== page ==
Fourth Uncle in the Mountain by Quang Van Nguyen & Marjorie Pivar
This book is Quang Van Nguyen’s autobiography. It begins when he was abandoned by his parents at the foot of a flagpole in a bustling market at dawn someplace in the Mekong Delta in Vietnam. (It’s been awhile since I read the book, but it’s worth reading again.)
This abandonment occurred during the period following the second world war when the French were reasserting their colonial dominance over the Vietnamese people who were widely opposed to this French effort. As they saw it, they had finally ousted the Japanese oppressors, and now they had to do the same with the French and, then again later, the US CIA and military.
Quang Van Nguyen was born and survived all these conflicts and eventually ended up in Vermont.
In any case, his father was a Buddhist monk, and this meant he was a primary target of the French authorities. His parents were therefore fleeing for their lives on the morning of his abandonment. This explains why he was left at the foot of the flagpole immediately preceding the daily requirement of everyone to cease bartering and face the raising of the French flag as “The Internationale” (ironically) blasted over the marketplace. In other words, his parents knew he’d be found and cared for, as turned out to be the case.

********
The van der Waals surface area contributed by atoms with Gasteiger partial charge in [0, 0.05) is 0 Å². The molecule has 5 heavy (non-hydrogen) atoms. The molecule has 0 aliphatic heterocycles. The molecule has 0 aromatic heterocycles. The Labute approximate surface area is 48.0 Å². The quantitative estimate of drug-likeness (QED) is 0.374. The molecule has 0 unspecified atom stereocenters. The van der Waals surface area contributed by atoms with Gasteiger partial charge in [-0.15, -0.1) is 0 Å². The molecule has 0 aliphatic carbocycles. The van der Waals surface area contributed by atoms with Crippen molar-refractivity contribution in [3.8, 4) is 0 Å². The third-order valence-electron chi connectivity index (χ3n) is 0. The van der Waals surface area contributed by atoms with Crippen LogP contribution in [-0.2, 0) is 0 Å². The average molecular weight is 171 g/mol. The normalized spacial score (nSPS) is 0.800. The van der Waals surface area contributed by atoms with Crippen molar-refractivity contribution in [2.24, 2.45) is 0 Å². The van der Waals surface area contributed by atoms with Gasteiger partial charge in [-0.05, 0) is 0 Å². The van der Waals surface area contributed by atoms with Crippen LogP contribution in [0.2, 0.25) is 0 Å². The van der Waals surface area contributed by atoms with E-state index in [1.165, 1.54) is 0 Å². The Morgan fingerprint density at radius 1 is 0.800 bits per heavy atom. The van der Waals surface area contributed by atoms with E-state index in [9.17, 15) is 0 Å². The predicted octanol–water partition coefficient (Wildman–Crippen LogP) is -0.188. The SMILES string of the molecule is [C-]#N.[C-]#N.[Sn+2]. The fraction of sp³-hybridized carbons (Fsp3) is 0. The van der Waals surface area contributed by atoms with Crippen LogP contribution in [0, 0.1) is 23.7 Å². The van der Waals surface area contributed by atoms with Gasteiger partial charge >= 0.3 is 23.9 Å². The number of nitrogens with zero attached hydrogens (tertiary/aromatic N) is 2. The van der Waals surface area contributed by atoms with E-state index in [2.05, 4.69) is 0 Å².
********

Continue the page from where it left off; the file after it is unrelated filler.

The book then follows his development, education, and truancy up to and beyond how he learned acupuncture and herbalism from his adopted father, a highly and widely respected traveling Buddhist doctor.
Marjorie Pivar met Quang in Vermont on an herb walk and was astounded at the depth of his knowledge regarding edible and medicinal used of plants and mushrooms in the area given that he hadn’t lived there long at all.
So together they agreed to write his story, and an excellent story it is. But I suggest you find out for yourself.